This is a fictitious story of some paintings completed in Torroella that nearly, very nearly arrived in Paris. They say that art is long and life is short. It’s true, but both have the power to confront our abysmal ignorance, where there will always be room for doubts and fear.

Nadia Lopes hadn’t quite woken up. “Ten more minutes please, darling” she repeated mechanically while she hugged me, quite unable to open her eyes. Her wavy blonde hair fell down her back, a perfect back just like her, a tender, solicitous and comforting woman.

Now I was at her home and the last thing I wanted to do was that exhibition, but the paintings were already on the way. Feeling nervous, I switched on the TV and my heart starting thumping.

Shocked at what I was seeing, I raised my voice so that Nadia could hear me from the bathroom:

–Look what’s on the news, they’re talking about an attack.

–They must be talking about Charlie Hebdo.

–No, no, this happened last night in Paris.

–No way!

–They are talking about Bataclan. They’ve been shooting at people there and also on the terraces of some of the brasseries. It sounds like there are many dead.

Nadia was already by my side, she had put on a robe. We couldn’t drag our eyes away from the news. We held hands sitting on the edge of the bed.

Bodies covered in blankets could be seen lying in the street and videos of Bataclan. Sirens, explosions, screams and the first statements could be heard from Cazeneuve and Hollande, Prime Minister and President of the Republic respectively.

–It’s the bistro we were in the first day you arrived–Nadia pointed out with a knot in her throat.

I picked up the phone to call the driver. He didn’t answer. I kept trying with no success. Two minutes later the phone rang. It was him calling.

–Santi, where are you?

–Just coming into Lyon. Why? What’s wrong?

–Haven’t you heard?

–No, what’s going on?

–There’s been an attack in Paris. Turn around and go home. They might close the borders but keep calm, get back here and we’ll sort it out.

–Understood – he replied laconically.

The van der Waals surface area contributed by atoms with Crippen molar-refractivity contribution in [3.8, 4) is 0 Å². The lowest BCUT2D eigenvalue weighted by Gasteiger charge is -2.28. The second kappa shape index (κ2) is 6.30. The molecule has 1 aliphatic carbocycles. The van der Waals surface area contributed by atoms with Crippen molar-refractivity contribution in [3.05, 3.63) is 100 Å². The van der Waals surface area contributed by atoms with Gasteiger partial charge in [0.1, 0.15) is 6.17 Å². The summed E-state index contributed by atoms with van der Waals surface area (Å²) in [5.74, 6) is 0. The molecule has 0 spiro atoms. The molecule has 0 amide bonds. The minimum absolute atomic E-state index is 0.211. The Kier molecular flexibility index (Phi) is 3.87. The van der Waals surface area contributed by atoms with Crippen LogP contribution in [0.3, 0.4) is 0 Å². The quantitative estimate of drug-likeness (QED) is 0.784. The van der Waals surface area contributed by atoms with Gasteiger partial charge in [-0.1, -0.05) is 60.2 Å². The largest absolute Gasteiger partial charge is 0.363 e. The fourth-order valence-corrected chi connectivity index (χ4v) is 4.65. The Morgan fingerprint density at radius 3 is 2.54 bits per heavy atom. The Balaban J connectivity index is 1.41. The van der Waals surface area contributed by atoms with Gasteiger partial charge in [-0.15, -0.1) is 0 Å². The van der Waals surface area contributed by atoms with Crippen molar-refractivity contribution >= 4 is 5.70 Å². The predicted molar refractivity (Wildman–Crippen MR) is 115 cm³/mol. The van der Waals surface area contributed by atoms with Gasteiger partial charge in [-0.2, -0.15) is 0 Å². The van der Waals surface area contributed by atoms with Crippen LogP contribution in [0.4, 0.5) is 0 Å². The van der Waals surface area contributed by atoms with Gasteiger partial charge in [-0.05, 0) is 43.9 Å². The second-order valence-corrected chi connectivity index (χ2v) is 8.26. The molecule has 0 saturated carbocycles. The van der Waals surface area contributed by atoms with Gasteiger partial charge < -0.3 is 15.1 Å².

Over the next few days everyone was hooked on the news, the streets remained strangely empty, an overwhelming sense of helplessness had spread throughout the whole city. The country was in a state of shock, and it would take time to get over it. The Islamic State claimed responsibility for the slaughter. François Hollande solemnly declared that France was at war. The Jihadists had hit the capital of the Century of lights, the Encyclopaedia, freedom and tolerance.

Everything they hated, everything they wanted to destroy.

That weekend there wasn’t a soul on the roads. Nadia and I didn’t set foot in the street either on Monday or Tuesday because the gallery was closed all weekend. I bought a ticket for Wednesday. She insisted on coming with me to the Gare de Lyon. Despite assurances on the TV that there would be special military deployments in strategic locations, we only saw a couple of police officers with their guns in their hands. It was obvious that the Government didn’t have the resources to keep their promises.

The only difference was that now they didn’t let you on the platform if you didn’t have a ticket. We hugged each other tightly right next to the barrier and I noticed that she was trembling, as if lightning was going through her body from head to toe inside her lined jacket.

She extricated herself determinedly, still shaking, and said in a strangled voice.

–I don’t like goodbyes and I don’t want to prolong this upsetting moment.

She turned tail and went towards the exit. As I lost track of her among the people in the distance, I felt the weight of that returning emptiness that seemed like it would stay.I also noticed that my spirits were deserting me. A dilated and sterile loneliness that this woman had been able to break stretched out ahead of me.

Now what? I asked myself while I put the suitcase away.

After a few hours travelling the convoy stopped. There was an ominous silence. A mantle of fear descended on the passengers during those eternal twenty minutes, while waiting for the sound of an explosion that would wreck the carriage. Once the train had pulled away again, the loud speakers announced that a passenger had been smoking in the toilets and it had triggered the alarm. Damn smokers, I thought.

© JC Roca Sans

Download the full tale (spanish): Paris-Torroella. El Gran Ter.


Lost in the banks


Exhibition Atrium Torroella